And then there was the amateur footage from the 2003 World Championships in Thailand, when wearing a headguard wasn’t enough to prevent future world champion Lucian Bute from being separated from his senses by a single vicious Golovkin right hand.

Taken together, they created something of an underground legend, of a Kazakh-born, German-based middleweight who arguably sometimes got hit a little bit more than perhaps he should, but who rarely had to worry about being troubled by incoming artillery because his own ammunition was so destructive.

And then, suddenly, the cat was out of the bag.

His HBO debut, in September last year, was well-deserved. And it promised to be a competitive outing: his opponent, Grzegorz Proksa, was a once-beaten, never-dropped European middleweight champion, who had avenged his one majority decision loss with a TKO victory. He entered as the underdog against Golovkin, but a live one; he at least would likely not be blown away by the Kazakh-born fighter the way so many before him had been.

And then the bell rang. Proksa was down in the first. He was down in the fourth. He was down again in the fifth, face-first this time, and although he hailed himself to his feet he was in no position to continue.

On January 19 Golovkin is back in the United States, and back on HBO, this time against Gabriel Rosado. Rosado, like Proksa, is a solid, highly-regarded fighter. He is on an impressive winning streak. He too is talking confidently of defeating Golovkin.

But as all 24 previous opponents have found, it is one thing to be confident against Golovkin before stepping into the ring. It is another thing entirely when the punches bounce off his iron chin and his own blows detonate with concussive impact. That is the challenge that Rosado will face on January 19.

And that’s no secret.

Martirosyan and Lara Lead a Night of Fights with Potential to Shake Up Divisions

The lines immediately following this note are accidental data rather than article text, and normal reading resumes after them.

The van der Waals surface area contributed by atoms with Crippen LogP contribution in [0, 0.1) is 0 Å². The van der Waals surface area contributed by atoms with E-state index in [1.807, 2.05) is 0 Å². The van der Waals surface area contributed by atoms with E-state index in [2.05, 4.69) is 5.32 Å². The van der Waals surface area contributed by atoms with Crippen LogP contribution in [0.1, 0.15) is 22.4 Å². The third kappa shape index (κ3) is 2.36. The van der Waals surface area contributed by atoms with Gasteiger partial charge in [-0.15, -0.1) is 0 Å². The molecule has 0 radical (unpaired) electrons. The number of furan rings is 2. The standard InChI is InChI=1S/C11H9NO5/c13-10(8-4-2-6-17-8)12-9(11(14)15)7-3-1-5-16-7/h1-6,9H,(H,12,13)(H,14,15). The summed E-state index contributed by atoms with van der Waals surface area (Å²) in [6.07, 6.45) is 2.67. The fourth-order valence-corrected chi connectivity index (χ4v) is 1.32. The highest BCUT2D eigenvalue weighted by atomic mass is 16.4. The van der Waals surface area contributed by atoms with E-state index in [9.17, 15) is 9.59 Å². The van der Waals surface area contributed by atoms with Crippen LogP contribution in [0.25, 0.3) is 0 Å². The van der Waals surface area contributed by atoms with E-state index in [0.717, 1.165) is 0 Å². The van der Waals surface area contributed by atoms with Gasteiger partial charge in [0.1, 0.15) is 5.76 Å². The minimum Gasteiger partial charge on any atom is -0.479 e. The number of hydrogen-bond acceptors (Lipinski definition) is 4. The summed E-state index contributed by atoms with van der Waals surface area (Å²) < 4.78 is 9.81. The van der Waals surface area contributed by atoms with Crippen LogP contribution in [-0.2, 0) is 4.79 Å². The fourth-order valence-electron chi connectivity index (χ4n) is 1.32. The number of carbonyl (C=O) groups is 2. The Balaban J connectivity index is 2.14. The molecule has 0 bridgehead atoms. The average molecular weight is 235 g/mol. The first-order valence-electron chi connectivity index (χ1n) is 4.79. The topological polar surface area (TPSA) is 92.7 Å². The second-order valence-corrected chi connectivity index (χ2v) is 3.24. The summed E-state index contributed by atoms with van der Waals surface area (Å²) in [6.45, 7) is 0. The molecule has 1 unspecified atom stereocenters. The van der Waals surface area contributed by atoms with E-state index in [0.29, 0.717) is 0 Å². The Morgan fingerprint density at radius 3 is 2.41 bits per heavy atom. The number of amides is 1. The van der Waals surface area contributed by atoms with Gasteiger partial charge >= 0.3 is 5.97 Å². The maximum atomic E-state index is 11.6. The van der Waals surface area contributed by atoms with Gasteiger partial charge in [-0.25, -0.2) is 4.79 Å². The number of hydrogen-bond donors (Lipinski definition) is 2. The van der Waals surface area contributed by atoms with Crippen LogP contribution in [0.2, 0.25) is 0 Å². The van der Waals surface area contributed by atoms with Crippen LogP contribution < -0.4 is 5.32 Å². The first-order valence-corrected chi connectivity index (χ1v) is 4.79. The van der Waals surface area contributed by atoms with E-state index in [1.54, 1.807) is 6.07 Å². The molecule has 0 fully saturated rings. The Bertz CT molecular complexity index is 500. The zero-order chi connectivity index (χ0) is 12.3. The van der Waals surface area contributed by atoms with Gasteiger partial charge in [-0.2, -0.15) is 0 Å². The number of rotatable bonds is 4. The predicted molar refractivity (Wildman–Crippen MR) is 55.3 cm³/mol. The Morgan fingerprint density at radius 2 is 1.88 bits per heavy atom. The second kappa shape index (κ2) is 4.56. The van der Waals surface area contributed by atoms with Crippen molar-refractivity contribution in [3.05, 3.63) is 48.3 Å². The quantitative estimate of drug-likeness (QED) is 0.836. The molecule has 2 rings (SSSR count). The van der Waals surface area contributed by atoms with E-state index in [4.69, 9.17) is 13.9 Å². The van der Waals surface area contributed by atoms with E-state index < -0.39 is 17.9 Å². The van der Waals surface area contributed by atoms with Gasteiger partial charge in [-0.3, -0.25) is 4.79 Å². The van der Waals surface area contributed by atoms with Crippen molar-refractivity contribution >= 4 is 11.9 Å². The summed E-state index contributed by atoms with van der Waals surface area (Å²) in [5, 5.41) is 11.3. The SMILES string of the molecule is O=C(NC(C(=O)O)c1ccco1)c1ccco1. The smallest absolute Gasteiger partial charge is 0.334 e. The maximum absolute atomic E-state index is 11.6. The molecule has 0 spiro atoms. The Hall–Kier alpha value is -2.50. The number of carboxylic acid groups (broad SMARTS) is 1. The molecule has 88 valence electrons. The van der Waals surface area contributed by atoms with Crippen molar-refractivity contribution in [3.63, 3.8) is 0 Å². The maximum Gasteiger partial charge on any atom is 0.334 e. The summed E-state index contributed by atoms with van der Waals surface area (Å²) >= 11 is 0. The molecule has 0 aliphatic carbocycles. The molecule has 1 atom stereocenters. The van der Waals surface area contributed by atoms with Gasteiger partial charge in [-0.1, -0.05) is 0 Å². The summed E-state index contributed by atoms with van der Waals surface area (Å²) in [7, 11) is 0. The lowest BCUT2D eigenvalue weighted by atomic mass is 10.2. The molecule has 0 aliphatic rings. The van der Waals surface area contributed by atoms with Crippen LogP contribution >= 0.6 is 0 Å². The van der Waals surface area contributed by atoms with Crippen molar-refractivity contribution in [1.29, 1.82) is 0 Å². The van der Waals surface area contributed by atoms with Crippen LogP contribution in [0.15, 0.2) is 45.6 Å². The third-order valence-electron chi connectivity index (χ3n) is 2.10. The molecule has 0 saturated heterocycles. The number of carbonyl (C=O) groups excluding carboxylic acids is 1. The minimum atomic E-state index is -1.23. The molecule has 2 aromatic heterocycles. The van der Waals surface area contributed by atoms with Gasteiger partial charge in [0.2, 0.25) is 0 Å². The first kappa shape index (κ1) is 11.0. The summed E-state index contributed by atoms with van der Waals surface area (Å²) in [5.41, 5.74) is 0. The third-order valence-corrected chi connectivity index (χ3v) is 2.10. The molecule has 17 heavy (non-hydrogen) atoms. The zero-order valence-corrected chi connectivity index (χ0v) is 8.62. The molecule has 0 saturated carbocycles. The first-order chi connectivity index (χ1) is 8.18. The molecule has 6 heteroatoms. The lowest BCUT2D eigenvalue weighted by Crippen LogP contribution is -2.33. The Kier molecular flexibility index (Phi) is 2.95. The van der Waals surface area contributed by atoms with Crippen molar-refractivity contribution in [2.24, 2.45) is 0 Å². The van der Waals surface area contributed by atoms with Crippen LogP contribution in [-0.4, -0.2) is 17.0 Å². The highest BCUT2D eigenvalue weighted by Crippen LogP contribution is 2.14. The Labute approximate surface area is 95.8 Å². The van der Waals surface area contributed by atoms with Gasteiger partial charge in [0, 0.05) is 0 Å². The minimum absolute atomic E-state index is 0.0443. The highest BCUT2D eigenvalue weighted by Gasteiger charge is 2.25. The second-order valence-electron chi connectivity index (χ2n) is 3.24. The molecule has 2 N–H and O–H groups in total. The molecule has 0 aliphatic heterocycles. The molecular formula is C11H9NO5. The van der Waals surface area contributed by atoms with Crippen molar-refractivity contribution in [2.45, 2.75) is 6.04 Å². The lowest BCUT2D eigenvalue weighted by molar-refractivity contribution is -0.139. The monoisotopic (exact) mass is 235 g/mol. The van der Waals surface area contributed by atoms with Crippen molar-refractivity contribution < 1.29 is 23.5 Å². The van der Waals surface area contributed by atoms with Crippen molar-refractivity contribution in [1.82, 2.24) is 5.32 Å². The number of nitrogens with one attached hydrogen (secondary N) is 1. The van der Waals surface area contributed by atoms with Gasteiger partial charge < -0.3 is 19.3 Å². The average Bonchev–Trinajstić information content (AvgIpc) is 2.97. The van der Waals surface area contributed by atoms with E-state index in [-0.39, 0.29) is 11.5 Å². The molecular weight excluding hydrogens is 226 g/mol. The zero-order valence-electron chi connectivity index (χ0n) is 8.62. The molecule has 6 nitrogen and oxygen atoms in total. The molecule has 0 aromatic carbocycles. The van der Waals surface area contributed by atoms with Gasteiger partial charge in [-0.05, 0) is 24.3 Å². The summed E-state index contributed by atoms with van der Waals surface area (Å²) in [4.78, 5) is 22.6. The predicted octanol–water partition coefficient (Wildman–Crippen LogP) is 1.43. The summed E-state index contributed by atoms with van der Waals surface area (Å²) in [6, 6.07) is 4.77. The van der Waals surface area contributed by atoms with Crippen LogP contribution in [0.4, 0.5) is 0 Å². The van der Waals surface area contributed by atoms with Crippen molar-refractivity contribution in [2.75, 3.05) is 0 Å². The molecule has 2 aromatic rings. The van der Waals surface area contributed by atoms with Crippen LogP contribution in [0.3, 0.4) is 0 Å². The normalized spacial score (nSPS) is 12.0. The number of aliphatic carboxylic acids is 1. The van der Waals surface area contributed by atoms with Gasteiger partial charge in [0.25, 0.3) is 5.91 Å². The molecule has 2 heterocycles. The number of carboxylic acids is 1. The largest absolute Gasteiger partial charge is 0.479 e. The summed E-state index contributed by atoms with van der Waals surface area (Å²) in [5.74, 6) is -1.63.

by Hamilton Nolan

Vanes Martirosyan, Erislandy Lara

Vanes “The Nightmare” Martirosyan (32-0) has all the outward signifiers of a champion. He’s trained by Freddie Roach. He was a 2004 Olympian. He’s undefeated. He’s a long-armed and athletic puncher, he moves well, and uses his reach to his advantage. His only problem is that in a seven-year career, he hasn’t yet gotten around to fighting anyone he could brag about beating. With Erislandy Lara, he has finally signed on for a bout against an excellent fighter. And he may well regret it.

It’s not as if Martirosyan hasn’t beaten anyone decent. He whipped rugged local New York favorite Joe Greene at Yankee Stadium in 2010. He’s decisioned the tricky Kassim Ouma, and TKO’d the old warhorse Saul Roman. But Vanes has earned the reputation of loudly challenging top fighters, and then failing to sign the line to actually make the fights happen. He has at times appeared willing to waste his prime years on mediocre competition. There’s no better proof of that than the fact that his last two fights -- at the height of his reputation, when he’s been mentioned as a legitimate opponent for the top 154-pounders in the world -- have been against Richard Gutierrez and Troy Lowry. For someone of Martirosyan’s talents, that amounts to taking a year off.